Edible flowers are great fun to use as garnish and you may already have plants in the garden that you did not know have edible flowers.

Blooming right now

Winter/Spring flower power

The power of colourful flowers is undeniable. Primulas, poppies, Calendulas, pansies, Violas, Dianthus, Alyssum and Petunias love the warm, dry Highveld winter weather. They should be in full flower in your garden right now, that is, if you planted them in Autumn. If not, they are all still available in seedling trays and possibly colour bags/pots to be planted in a sunny part of the garden, patio pots or hanging baskets. You’ve got the flower power waiting at your local GCA Garden Centre.

TIP: Keep up the watering and regular fertilizing of your flowering and veggie annuals.

Winter/Spring flowering shrubs

Camellias and azaleas, sometimes labelled with their botanical name Rhododendrons, are both spring flowering, acid-loving plants. They will benefit from mulching with acid-compost and most importantly, be sure to water them consistently, as opposed to constantly, until and through flowering. If you do, you will prevent bud drop in the Camellias and the buds browning off and not opening in Azaleas.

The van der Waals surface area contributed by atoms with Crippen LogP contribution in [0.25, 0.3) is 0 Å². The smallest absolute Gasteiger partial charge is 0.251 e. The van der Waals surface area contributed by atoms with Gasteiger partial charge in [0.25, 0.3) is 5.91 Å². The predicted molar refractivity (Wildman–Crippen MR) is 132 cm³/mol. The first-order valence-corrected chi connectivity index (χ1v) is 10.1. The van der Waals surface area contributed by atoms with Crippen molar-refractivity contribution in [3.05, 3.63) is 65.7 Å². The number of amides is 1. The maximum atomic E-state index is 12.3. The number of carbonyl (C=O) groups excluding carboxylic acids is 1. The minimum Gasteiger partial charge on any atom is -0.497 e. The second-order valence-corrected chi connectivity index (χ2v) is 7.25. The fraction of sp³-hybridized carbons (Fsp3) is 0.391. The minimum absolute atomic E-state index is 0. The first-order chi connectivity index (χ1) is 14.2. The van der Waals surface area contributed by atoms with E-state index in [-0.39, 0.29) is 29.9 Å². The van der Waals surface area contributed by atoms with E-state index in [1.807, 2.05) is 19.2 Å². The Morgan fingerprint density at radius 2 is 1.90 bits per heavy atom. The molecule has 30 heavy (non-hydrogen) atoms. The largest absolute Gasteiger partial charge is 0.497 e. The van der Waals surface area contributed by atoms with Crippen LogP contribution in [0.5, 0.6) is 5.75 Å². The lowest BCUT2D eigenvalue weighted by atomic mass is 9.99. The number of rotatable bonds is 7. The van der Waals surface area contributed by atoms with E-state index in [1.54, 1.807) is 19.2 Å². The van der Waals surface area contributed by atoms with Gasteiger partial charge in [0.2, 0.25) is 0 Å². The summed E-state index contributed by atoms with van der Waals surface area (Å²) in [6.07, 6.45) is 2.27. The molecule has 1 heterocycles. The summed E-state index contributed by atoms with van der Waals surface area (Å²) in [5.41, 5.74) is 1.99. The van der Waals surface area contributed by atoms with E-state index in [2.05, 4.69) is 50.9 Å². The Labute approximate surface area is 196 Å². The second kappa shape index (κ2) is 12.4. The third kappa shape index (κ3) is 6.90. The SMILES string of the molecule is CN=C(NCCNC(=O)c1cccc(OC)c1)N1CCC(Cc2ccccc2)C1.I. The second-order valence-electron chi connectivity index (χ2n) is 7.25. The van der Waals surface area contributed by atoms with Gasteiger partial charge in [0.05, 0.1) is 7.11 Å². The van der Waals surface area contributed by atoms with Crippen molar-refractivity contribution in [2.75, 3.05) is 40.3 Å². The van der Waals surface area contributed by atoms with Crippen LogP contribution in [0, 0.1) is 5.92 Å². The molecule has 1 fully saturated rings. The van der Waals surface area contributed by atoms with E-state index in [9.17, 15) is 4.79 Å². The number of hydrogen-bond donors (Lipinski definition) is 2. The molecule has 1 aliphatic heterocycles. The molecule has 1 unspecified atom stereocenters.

Tip: Special acid-loving food is available for both the Camellias and azaleas but should not be used during flowering.

How is your garden’s bone structure?

Prune, projects, plan and take the plunge (the 4P’s).

July is a great time in the garden to be doing projects that you don’t get time to do during the rest of the year. It is also a good time to assess the garden’s “bone” structure. The natural architecture is pronounced in the colder regions where frost-sensitive plants are covered, roses pruned and deciduous trees and shrubs lay bare in the garden. The revealed cone structure of your garden allows you to assess the projects necessary to fix shortcomings and make exciting new changes to the garden. This can include pruning back tree branches to open the view or because they are shading over other plants. It also could include a variety of hard landscaping projects, for example, creating a new stepping-stone pathway to a secluded seating area.